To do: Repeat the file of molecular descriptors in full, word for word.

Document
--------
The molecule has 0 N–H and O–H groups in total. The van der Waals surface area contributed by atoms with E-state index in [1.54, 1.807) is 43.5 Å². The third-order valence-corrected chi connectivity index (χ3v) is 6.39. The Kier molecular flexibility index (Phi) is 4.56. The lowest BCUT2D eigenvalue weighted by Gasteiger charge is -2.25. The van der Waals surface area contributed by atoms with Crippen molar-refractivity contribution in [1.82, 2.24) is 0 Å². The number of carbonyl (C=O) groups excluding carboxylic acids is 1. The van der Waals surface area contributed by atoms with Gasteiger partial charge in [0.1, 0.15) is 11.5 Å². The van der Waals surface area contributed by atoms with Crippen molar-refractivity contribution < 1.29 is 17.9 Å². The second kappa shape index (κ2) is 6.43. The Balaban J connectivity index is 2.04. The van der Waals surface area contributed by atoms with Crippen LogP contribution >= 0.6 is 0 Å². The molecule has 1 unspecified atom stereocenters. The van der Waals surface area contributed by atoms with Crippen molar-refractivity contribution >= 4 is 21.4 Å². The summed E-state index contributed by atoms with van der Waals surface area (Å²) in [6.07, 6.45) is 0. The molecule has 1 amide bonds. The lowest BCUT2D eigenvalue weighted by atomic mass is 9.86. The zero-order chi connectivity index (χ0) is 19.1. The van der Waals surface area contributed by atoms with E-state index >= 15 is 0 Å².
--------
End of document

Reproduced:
The molecule has 0 N–H and O–H groups in total. The van der Waals surface area contributed by atoms with E-state index in [1.54, 1.807) is 43.5 Å². The third-order valence-corrected chi connectivity index (χ3v) is 6.39. The Kier molecular flexibility index (Phi) is 4.56. The lowest BCUT2D eigenvalue weighted by Gasteiger charge is -2.25. The van der Waals surface area contributed by atoms with Crippen molar-refractivity contribution in [1.82, 2.24) is 0 Å². The number of carbonyl (C=O) groups excluding carboxylic acids is 1. The van der Waals surface area contributed by atoms with Gasteiger partial charge in [0.1, 0.15) is 11.5 Å². The van der Waals surface area contributed by atoms with Crippen molar-refractivity contribution < 1.29 is 17.9 Å². The second kappa shape index (κ2) is 6.43. The Balaban J connectivity index is 2.04. The van der Waals surface area contributed by atoms with Crippen LogP contribution >= 0.6 is 0 Å². The molecule has 1 unspecified atom stereocenters. The van der Waals surface area contributed by atoms with Crippen molar-refractivity contribution >= 4 is 21.4 Å². The summed E-state index contributed by atoms with van der Waals surface area (Å²) in [6.07, 6.45) is 0. The molecule has 1 amide bonds. The lowest BCUT2D eigenvalue weighted by atomic mass is 9.86. The zero-order chi connectivity index (χ0) is 19.1. The van der Waals surface area contributed by atoms with E-state index >= 15 is 0 Å².